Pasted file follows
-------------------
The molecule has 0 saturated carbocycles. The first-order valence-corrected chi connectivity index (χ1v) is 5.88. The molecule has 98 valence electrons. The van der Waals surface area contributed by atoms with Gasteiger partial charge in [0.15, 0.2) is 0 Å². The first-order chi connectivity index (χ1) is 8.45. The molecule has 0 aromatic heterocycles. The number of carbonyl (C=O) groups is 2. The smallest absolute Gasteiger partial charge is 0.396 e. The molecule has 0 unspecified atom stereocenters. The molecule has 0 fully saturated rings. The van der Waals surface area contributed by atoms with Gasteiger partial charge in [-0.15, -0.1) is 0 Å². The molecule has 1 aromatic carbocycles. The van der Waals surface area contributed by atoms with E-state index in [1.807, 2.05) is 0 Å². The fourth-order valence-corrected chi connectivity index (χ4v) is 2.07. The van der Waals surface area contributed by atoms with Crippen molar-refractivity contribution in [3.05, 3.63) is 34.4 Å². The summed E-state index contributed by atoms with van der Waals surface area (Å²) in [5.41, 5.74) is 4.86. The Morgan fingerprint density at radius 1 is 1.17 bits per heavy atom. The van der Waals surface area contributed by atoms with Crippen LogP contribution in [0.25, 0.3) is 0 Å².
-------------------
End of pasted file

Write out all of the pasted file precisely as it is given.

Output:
The molecule has 0 saturated carbocycles. The first-order valence-corrected chi connectivity index (χ1v) is 5.88. The molecule has 98 valence electrons. The van der Waals surface area contributed by atoms with Gasteiger partial charge in [0.15, 0.2) is 0 Å². The first-order chi connectivity index (χ1) is 8.45. The molecule has 0 aromatic heterocycles. The number of carbonyl (C=O) groups is 2. The smallest absolute Gasteiger partial charge is 0.396 e. The molecule has 0 unspecified atom stereocenters. The molecule has 0 fully saturated rings. The van der Waals surface area contributed by atoms with Gasteiger partial charge in [-0.15, -0.1) is 0 Å². The molecule has 1 aromatic carbocycles. The van der Waals surface area contributed by atoms with E-state index in [1.807, 2.05) is 0 Å². The fourth-order valence-corrected chi connectivity index (χ4v) is 2.07. The van der Waals surface area contributed by atoms with Crippen molar-refractivity contribution in [3.05, 3.63) is 34.4 Å². The summed E-state index contributed by atoms with van der Waals surface area (Å²) in [5.41, 5.74) is 4.86. The Morgan fingerprint density at radius 1 is 1.17 bits per heavy atom. The van der Waals surface area contributed by atoms with Crippen LogP contribution in [0.25, 0.3) is 0 Å².